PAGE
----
Everyone is insecure about something, whether or not they admit it, whether or not that insecurity is big or small. We are all insecure, and as everyone is different, everyone’s insecurity is different. Some people are insecure about their appearances, others about their romantic relationships, some about themselves, others about all of the above. Personally, I find that insecurity is hidden in nooks and crannies, in the closet, under the bed, in the commonly ignored recesses of your mind, and it comes out when you’re most vulnerable, when you’re in a dark patch of your day or your life. It creeps on you, unbidden and unwanted, slowly and sometimes suddenly. Before you know it, it’s there, looking you in the eyes, breathing down your neck, whispering in your ear, crawling into your mind until it’s a constant presence. The smallest thing could push it out of its hiding spot. You could be fine, you could be over whatever happened to you that created that insecurity, but that doesn’t necessarily mean it’s gone forever. It could still be there, a fragment maybe, but still there. You could just be reminded of that incident, or you could be facing a new issue. But then it attacks, not violently, oh no, subtly and quietly, gripping you and not letting you go until you conquer it. Until you take it by the hand and squash it down, stomping on it with all you’ve got, using the strength you’ve found within you, either by yourself or with the help of your friends and family, and then smothering it out of existence. Or at least visible existence. It might take more than one try, and the process may be repeated again and again, but you hope that this time, it’ll be gone for good and won’t come back for another round.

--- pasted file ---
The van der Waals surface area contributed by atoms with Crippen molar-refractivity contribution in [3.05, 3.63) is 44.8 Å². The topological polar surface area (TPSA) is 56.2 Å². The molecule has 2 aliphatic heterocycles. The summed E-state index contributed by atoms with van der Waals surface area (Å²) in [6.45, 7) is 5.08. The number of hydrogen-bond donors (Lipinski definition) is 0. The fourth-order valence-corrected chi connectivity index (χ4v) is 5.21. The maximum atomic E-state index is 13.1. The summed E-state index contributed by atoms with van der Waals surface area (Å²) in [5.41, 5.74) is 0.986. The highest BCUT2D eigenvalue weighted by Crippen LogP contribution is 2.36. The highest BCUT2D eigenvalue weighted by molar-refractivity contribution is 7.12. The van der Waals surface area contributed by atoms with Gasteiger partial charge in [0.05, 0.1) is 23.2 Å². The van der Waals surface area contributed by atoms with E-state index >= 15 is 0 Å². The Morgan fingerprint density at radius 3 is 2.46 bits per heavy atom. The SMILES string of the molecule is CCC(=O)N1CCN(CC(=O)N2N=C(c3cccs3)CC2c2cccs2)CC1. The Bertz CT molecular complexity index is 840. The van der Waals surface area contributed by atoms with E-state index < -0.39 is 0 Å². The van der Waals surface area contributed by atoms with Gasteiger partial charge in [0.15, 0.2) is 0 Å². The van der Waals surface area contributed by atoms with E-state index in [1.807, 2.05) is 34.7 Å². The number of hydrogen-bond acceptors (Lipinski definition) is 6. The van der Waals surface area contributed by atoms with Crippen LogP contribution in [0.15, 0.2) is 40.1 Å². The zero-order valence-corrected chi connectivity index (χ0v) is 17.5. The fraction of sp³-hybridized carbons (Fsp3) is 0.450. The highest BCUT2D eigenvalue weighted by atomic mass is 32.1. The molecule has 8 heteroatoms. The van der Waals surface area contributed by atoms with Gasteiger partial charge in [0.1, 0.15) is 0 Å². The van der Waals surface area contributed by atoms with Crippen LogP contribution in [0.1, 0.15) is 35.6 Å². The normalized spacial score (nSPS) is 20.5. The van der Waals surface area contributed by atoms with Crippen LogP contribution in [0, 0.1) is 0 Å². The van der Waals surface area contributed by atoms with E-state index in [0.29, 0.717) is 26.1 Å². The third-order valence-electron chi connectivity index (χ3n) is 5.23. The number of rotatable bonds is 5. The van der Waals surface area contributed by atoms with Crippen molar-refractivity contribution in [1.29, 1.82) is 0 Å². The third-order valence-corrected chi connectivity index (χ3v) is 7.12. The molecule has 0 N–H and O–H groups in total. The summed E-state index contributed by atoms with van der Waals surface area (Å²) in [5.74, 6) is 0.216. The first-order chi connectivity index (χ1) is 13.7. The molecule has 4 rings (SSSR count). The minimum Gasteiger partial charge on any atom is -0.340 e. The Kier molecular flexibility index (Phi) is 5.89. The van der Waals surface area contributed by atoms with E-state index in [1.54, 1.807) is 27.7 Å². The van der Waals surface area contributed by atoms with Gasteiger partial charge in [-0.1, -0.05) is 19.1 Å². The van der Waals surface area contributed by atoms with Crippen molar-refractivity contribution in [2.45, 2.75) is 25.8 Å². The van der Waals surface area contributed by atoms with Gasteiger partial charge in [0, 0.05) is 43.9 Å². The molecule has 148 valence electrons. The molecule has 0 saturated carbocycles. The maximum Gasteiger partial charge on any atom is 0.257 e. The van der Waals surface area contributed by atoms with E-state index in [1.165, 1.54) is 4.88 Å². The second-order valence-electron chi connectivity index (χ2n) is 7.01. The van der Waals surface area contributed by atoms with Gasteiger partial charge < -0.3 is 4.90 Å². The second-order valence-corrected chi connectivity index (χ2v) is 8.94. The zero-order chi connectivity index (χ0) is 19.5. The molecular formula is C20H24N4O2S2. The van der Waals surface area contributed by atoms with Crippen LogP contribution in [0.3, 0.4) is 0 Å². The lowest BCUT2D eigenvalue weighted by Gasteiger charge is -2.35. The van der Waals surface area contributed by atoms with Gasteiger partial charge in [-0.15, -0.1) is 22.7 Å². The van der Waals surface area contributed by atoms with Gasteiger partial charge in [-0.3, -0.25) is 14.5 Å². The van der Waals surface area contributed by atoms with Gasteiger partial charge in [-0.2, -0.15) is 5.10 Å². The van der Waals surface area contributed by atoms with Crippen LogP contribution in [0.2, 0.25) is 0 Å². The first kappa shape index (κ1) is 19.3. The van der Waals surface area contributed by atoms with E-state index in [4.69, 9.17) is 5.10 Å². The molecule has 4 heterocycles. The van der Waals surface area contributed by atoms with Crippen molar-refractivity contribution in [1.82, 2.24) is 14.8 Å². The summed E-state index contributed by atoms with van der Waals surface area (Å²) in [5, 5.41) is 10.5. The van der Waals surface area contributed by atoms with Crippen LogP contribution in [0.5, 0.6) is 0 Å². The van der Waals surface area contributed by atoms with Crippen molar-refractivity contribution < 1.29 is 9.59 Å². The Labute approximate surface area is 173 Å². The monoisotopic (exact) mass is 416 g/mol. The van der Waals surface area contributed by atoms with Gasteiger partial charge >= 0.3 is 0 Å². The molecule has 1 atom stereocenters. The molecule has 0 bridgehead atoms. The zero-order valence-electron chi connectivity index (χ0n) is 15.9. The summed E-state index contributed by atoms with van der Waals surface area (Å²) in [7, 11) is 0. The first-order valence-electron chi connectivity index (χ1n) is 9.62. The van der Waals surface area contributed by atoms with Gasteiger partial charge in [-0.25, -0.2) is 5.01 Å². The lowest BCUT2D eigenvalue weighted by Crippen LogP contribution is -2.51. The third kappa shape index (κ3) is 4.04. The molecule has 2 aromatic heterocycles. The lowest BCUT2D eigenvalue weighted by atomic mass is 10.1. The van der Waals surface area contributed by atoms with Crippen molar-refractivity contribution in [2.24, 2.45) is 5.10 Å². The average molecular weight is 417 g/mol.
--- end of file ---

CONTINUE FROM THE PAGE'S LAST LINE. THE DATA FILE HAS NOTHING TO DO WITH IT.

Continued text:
But that’s the hardest part, conquering it, I mean. You know it’s there, and you think about it. You let it fester, not by choice, no, but because it’s powerful, and even more powerful in the darkest portions of your mind. You try to control it, or at least ignore it, and go about your day. But then you remember what caused it to come out again in the first place, and you can’t ignore it. It bogs you down, making you question yourself and your decisions and even your life at its current point. Sure, you could talk to your friends and family, your loved ones who (probably, no surely, no definitely, and must because they want to not because they have to) care for you, but do you really want to do that? Do you really want to bother them again (even if they say it’s not bothering because, love, it never is a bother) because you’re feeling insecure again? No, you don’t because you’re afraid that bothering someone too many times will make them leave you, and you’ll lose that pillar of support, and you can’t do that to yourself, won’t do that to yourself. No, instead you’ll push on for as long as you can, until either you conquer that insecurity or until you really need help. But not until either point. Because losing someone hurts. And that’s what made you insecure in the first place. And you won’t risk losing someone else because your insecurity pushed and pulled at them until they had no choice (or maybe even wanted) to leave you to get away from your toxic insecurity. So you’ll lie in bed, staring at the ceiling, trying to make yourself realize that the boogeyman under your bed might be real, but you’re not afraid of him and you’re not going to let him control your every waking moment or steal your sleeping ones.
You’re stronger than this. You’re beautiful and intelligent and wonderful, and you have a family and friends and a boyfriend who all love you and won’t abandon you just because you’re struggling to conquer a powerful enemy. And fine, it might take days or weeks or months or years, but you’ll conquer him. You’ll win. You won’t be insecure anymore. You’ll remember that initial incident and every following issue that made you remember it more strongly, but it won’t be able to take hold of you anymore. You’ll have moved past him, into a bigger and brighter place, and you’ll leave him to his shadows, and without you, he’ll be consumed. He’ll be gone. Your insecurity will be no more.
At least, that’s what I hope what happens, and that’s what I hope will happen to me because I can’t wait for the day until I can say the boogeyman, my insecurity, doesn’t bother me anymore.